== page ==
Adviser Disaster Plans Don’t Hold Water

Securities Litigation and Enforcement   |   December 1, 2013
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In the wake of Hurricane Sandy, an SEC National Exam Program Risk Alert has identified gaps in some investment advisers’ disaster recovery and business continuity procedures (BCPs), including:

  • inadequate anticipation of truly widespread disasters in which, for example, key personnel are not even able to work from their homes and other planned remote locations, or back-up facilities are not safely located;
  • failure by advisers to critically evaluate the BCPs of their IT and other service providers (including SSAE 16 reports);
  • failure to arrange for maintenance that will assure that back-up computer servers will function properly;
  • insufficient testing of the adviser’s BCPs, including overly narrow test scenario assumptions or failure to apply the assumptions to all critical business operations and systems. In particular, the Risk Alert criticizes advisers who failed to test a critical system because the system’s vendor imposed a charge or other disincentive to testing; and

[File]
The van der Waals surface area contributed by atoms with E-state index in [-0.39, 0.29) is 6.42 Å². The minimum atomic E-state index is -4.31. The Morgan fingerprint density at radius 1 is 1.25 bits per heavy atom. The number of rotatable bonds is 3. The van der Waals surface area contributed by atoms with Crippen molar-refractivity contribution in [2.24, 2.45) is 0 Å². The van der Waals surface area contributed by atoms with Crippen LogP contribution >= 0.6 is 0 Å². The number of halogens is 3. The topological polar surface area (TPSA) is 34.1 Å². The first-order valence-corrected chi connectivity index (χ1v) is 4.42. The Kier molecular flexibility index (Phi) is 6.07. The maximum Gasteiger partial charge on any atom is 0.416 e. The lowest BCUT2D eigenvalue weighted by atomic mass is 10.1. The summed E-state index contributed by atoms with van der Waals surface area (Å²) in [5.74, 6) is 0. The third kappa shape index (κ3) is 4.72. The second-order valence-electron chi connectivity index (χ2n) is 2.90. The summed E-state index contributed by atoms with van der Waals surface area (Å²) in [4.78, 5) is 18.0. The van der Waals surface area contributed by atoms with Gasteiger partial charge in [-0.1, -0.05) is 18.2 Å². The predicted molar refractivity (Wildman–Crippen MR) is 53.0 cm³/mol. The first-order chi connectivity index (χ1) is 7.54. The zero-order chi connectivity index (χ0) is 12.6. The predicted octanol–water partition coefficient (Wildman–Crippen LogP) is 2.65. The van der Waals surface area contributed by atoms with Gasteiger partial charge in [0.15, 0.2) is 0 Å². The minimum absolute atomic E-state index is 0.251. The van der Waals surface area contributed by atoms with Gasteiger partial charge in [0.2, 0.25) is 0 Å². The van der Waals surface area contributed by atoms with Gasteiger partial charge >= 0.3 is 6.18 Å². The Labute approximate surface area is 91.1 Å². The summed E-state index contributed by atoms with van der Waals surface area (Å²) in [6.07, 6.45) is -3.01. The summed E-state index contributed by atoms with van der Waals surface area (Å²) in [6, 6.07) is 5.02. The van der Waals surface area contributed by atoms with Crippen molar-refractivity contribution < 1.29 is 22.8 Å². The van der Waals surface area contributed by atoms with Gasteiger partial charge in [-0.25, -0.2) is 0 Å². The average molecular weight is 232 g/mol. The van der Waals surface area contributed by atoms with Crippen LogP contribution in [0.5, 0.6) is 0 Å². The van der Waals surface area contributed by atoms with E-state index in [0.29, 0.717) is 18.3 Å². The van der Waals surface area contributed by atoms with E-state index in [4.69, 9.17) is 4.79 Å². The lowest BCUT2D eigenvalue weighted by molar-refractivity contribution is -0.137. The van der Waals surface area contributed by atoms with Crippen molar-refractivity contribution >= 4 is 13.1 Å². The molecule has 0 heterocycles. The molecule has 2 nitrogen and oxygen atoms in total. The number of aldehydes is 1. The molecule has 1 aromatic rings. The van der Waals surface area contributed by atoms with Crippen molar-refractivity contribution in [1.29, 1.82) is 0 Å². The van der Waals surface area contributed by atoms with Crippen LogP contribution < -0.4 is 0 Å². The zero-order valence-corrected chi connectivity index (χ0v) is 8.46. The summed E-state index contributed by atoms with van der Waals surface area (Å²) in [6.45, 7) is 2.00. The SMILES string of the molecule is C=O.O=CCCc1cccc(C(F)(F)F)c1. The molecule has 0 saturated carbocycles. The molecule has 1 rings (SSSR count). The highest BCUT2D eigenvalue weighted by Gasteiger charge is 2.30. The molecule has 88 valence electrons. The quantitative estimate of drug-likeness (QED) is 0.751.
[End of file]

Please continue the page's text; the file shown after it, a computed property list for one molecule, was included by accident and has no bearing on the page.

• inadequate arrangements for communicating with employees and clients in the event of a crisis.

The Risk Alert, which is based on a National Exam Program review of the BCPs of 40 investment advisers, was motivated by Hurricane Sandy and contains numerous other observations and specific suggestions. According to the Exam Program staff, "Advisers should review their continuity plans in light of the staff’s observations and consider revising their plans if they see ways to make them better."

The points covered in the Risk Alert provide advisers a useful checklist for doing just that, and SEC examiners can be expected to refer to the alert, as well.

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